Louie Brennan is an enigma in the UK Americana scene. A drawling chameleon who wears the vulnerabilities and insecurities of the modern-day on his sleeve, the songwriter draws familiar comparisons to Father John Misty.
If that seems like a superficial comparison, notice how Brennan is a fellow character creator, one who keeps his own cards close to his chest while portraying the extremities of the graphically realistic characters he invents.
He embodies this style through the two songs he performs for his Holler Live Session; the sycophantic 'My Favourite Disguise' and ostentatious 'The Nobel Prize'. Backed only by wandering and belying acoustic guitar, Brennan's characters battle with themselves as the country they inhabit falls victim to its own bloated ego.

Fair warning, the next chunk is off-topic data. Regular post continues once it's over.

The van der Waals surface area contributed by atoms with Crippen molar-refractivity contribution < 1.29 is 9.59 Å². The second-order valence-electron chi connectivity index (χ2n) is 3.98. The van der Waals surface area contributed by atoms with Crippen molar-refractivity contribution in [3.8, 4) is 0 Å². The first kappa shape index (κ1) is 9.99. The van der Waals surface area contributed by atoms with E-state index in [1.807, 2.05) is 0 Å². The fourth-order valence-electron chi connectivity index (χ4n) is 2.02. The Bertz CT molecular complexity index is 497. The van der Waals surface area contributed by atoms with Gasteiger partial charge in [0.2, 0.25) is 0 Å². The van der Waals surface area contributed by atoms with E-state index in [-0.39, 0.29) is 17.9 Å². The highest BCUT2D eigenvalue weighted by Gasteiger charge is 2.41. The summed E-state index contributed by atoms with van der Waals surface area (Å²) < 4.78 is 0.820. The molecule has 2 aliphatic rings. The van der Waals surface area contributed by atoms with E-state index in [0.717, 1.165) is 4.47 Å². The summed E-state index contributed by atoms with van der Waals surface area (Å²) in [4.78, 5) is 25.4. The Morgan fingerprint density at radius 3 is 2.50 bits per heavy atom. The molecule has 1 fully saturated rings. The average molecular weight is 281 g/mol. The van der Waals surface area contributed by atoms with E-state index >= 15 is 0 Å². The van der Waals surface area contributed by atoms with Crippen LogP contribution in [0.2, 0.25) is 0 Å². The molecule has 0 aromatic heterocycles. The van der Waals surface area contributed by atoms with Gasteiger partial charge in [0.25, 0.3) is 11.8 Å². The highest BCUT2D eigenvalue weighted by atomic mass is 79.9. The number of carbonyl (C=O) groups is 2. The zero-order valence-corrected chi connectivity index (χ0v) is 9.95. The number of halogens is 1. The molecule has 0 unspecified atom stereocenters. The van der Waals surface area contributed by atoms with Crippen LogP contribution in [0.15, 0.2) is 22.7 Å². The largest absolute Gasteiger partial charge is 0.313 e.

Take the way Brennan boasts through the second verse of 'The Nobel Prize'. Defiantly proud of how much of a "selfish and petulant" man he's become, Brennan cleverly backs this with bright, hopeful chords, as the overarching notion of toxic masculinity is once again swept under the rug by a society unwilling to face its own fuck ups.
Layered and unwavering, Brennan encompasses the darker side of the present day through precocious yet self-aware songs, a scything inditement of nearly everything through something so unequivocally surreal and British as humour in music.
Playing 'The Nobel Prize' and 'My Favourite Disguise', this is Louis Brennan for the Holler Live Sessions.